It's time for another blog post and this time I would like to announce a new app that me and my colleagues at Isotop has been working on. Some of us are big fans of EA sports FIFA 2012 and sometimes we like to arrange tournaments against each other. Thats why we decided to build a web app to facilitate the administration of those tournaments.
The app comes with the following features:
- Add players, create teams and report matches.
- Individual player ranking table (read "We have our own special rule" for more information)
- Double and single team league tables
- Player statistics
- Player info
- Recent matches
- Win/loose/draw pie-chart
- Historic ranking diagram
We have our own special rule
The rules are simple but a little bit different. The tournament is a race between individual players but you get individual ranking points on all kinds of matches(single, doubles or more). All players starts out with 1000 ranking points and when you win a match you earn 10% of your opponents ranking points. If you team up with another player, you can only loose as much as 10% of the lowest ranked player in your team.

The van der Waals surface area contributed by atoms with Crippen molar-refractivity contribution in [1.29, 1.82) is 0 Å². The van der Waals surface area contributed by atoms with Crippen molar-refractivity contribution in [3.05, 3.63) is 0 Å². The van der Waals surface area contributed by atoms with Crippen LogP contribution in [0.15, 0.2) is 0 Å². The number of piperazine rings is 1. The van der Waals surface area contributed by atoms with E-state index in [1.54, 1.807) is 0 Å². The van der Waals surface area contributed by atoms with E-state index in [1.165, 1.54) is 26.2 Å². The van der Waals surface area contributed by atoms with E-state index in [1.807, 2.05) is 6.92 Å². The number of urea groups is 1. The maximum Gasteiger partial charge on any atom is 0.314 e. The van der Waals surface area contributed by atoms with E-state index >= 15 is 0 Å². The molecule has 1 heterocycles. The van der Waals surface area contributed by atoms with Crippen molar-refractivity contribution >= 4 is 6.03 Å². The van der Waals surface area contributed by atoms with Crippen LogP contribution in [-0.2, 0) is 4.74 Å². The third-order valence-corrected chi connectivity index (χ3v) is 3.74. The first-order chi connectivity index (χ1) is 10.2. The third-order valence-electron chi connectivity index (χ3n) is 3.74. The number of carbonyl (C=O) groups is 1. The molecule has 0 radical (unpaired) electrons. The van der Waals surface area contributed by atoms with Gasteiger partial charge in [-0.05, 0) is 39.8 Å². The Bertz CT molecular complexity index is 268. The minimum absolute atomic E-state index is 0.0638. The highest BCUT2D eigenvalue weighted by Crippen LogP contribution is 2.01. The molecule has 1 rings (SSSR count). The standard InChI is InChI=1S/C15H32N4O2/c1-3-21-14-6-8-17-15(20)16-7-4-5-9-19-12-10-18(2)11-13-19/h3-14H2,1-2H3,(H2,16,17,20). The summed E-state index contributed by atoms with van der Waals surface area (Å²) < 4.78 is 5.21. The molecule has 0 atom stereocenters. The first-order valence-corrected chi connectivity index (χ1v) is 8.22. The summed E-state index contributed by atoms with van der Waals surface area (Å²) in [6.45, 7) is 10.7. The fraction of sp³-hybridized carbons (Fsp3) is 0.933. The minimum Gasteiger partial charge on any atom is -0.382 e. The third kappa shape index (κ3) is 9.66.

Technical details and hosting
The app is built with Ruby on rails and jQuery mobile so you will need to have some basic programming skills to get the app up and running. We host our app on Heroku with the free account version.
You can find the source code on Github:
1. Clone from Github.
$ git clone firstname.lastname@example.org:Raskelof/FIFA-Tournament-Web-App.git
2. Configure database
Rename the file config/database.yml.example to database.yml and configure it with the database you want to use. The defaults are configured to SQLite.
3. Configure app details
Open up config/environment.rb and set the name of your app. You can alsoe configure a custom header image and iPhone/android home screen icon, or just leave it to use the defaults.
FIFA::Application.config.app_name = 'My FIFA Tournament' FIFA::Application.config.front_page_header_img_src = '/ui/custom/header.gif' FIFA::Application.config.app_icon_src = '/ui/custom/iphone-icon.png'
4. Initialize app
$ bundle install $ rake db:migrate
Start your server and you should be good to go. Happy gaming!
We would love to see other developers contributing to this project, so feel free to send in your pull requests on Github!